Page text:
Mona Barthel

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Mona Barthel
Mona Barthel Wimbledon 2013.jpg
Full name Mona Barthel
Country  Germany
Residence Neumünster, Germany
Born (1990-07-11) 11 July 1990 (age 23)
Bad Segeberg, West Germany
Height 1.85 m (6 ft 1 in)
Turned pro 2009
Plays Right-handed (two handed backhand)
Prize money $1,246,308
Singles
Career record 219–132
Career titles 2 WTA, 5 ITF
Highest ranking 23 (18 March 2013)
Current ranking 85 (14 April 2014)
Grand Slam Singles results
Australian Open 3R (2012, 2014)
French Open 2R (2011)
Wimbledon 2R (2013)
US Open 2R (2011, 2013)
Other tournaments
Olympic Games 1R (2012)
Doubles
Career record 32–39
Career titles 1 WTA, 1 ITF
Highest ranking 76 (17 March 2014)
Current ranking 76 (14 April 2014)
Grand Slam Doubles results
Australian Open 1R (2012, 2013, 2014)
French Open 2R (2013)
Wimbledon 1R (2012, 2013)
US Open 2R (2012, 2013)
Mixed Doubles
Grand Slam Mixed Doubles results
Wimbledon 1R (2013)
Team competitions
Fed Cup 1–1
Last updated on: 14 April 2014.

Mona Barthel (born 11 July 1990) is a German professional tennis player. She has won two singles and one doubles title on the WTA circuit as well as five singles and one doubles title on the ITF tour in her career. On 18 March 2013, Barthel reached her best singles ranking of world number 23. On 17 March 2014, she peaked at world number 76 in the doubles rankings.

Early life

Mona Barthel was born in Bad Segeberg to Wolfgang Barthel, who won the shot put event at the 1970 European Junior Athletics Championships in Paris,1 and Dr. Hannelore.2 She was raised in a tennis-playing family, and took an interest in the game at age 3. She has cited Steffi Graf as an inspiration.3 Barthel moved to Neumünster, where she completed her Abitur in 2009,2 having attended the Klaus Groth Schule.4

Early career

2007–2010 Success on the ITF Circuit

Barthel played her first ITF tournament in July 2007 in Frinton where she qualified for the main tournament and reached the quarterfinals, losing to Jade Curtis. In July 2008, she reached the finals of the Frinton tournament, losing to Tara Moore, and the $10,000 event in Gausdal, losing to Svenja Weidemann. She also reached the doubles final in Gausdal partnering Weidemann, where they lost to Tegan Edwards and Marcella Koek. Her first ITF tournament victory was in January 2010 at the $10,000 ITF tournament in Wrexham, beating Anne Kremer of Luxembourg in straight sets. In February 2010, she reached the doubles final of the $50,000+H Biberach tournament, partnering Carmen Klaschka, losing to Stéphanie Cohen-Aloro and Selima Sfar. In April 2010, she won the singles title at the $50,000 Torhout tournament, beating Rebecca Marino in the final, and also won in doubles, partnering Justine Ozga, defeating Hana Birnerová and Ekaterina Bychkova in the final.2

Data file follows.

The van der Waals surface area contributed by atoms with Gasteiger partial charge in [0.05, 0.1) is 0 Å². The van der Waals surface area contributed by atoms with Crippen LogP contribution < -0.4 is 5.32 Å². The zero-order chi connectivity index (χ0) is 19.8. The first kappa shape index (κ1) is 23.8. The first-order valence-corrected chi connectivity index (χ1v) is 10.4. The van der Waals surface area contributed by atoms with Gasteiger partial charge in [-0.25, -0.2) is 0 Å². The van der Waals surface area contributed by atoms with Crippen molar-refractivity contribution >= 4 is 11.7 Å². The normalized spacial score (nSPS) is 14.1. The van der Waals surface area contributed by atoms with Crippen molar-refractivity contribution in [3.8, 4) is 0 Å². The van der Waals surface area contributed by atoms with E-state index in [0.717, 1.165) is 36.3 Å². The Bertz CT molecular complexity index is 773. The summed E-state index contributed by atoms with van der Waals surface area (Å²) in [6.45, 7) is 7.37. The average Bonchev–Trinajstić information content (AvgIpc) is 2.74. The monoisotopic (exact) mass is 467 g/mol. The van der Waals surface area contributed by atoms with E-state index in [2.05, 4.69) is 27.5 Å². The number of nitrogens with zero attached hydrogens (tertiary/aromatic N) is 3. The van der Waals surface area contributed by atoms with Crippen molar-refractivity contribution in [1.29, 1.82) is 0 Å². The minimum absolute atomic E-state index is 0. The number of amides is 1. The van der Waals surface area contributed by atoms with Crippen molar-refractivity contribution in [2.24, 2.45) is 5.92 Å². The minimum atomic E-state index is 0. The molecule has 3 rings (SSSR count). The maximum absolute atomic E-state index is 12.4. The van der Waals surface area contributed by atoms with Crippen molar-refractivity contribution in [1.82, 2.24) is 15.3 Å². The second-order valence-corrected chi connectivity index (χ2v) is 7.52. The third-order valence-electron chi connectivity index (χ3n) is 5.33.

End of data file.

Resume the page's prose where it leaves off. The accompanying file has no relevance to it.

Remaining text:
2011

Barthel started 2011 with a tournament victory. In Andrezieux she beat Stephanie Vogt of Liechtenstein. In the summer she won two more titles, in Mestre against Garbiñe Muguruza and in Shrewsbury against Heather Watson. She then played in the 2011 e-Boks Sony Ericsson Open and advanced to her first WTA semifinal, defeating two seeded players en route. In the semifinal she lost to eventual champion Caroline Wozniacki.

Barthel then went on to qualify for the 2011 Wimbledon Championships without dropping a set in the qualifying rounds.

2012: First WTA title

Barthel started her year at the ASB Classic in Auckland. She defeated Jelena Dokić in the first round, but lost a close match against compatriot Sabine Lisicki in round two.

Barthel qualified for the Moorilla International in Hobart. She defeated Romina Oprandi in the first round, and followed it up with three upsets in a row, beating second seed Anabel Medina Garrigues, fifth seed Jarmila Gajdošová, and fourth seed Angelique Kerber. In the final, she defeated top seed Yanina Wickmayer to claim her first WTA title. With this win, Barthel became the first qualifier since September 2010 to win a WTA tournament.5

Following her maiden title win, Barthel made her debut at the Australian Open. In the first round she defeated Anne Keothavong and number 32 seed Petra Cetkovská. In the third round she was defeated by the third seed and eventual champion Victoria Azarenka.

Her next tournament was the 2012 Open GDF Suez in Paris. In order to play in the main draw, Barthel had to qualify, which she did successfully by defeating Mariya Koryttseva, Julie Coin and Varvara Lepchenko. In the first round of the main draw she defeated Barbora Záhlavová-Strýcová. In the secound round she crushed Frenchwoman Pauline Parmentier to move into the quarterfinals, but then lost her quarterfinal match to Yanina Wickmayer.6

In Doha, Qatar, she reached the second round, but lost to new world number 1 Victoria Azarenka. After passing her opening round in Indian Wells at the BNP Paribas Open, she was drawn to verse Azarenka again, a match in which she played the best tennis of her career as she led 4–1 in the third set and served for the match twice but eventually lost. After a comprehensive victory over Gréta Arn at the Sony Ericsson Open in Miami, Barthel defeated 13th seed and former number 1 Jelena Janković before losing in the third round to another in-form unseeded opponent, Ekaterina Makarova.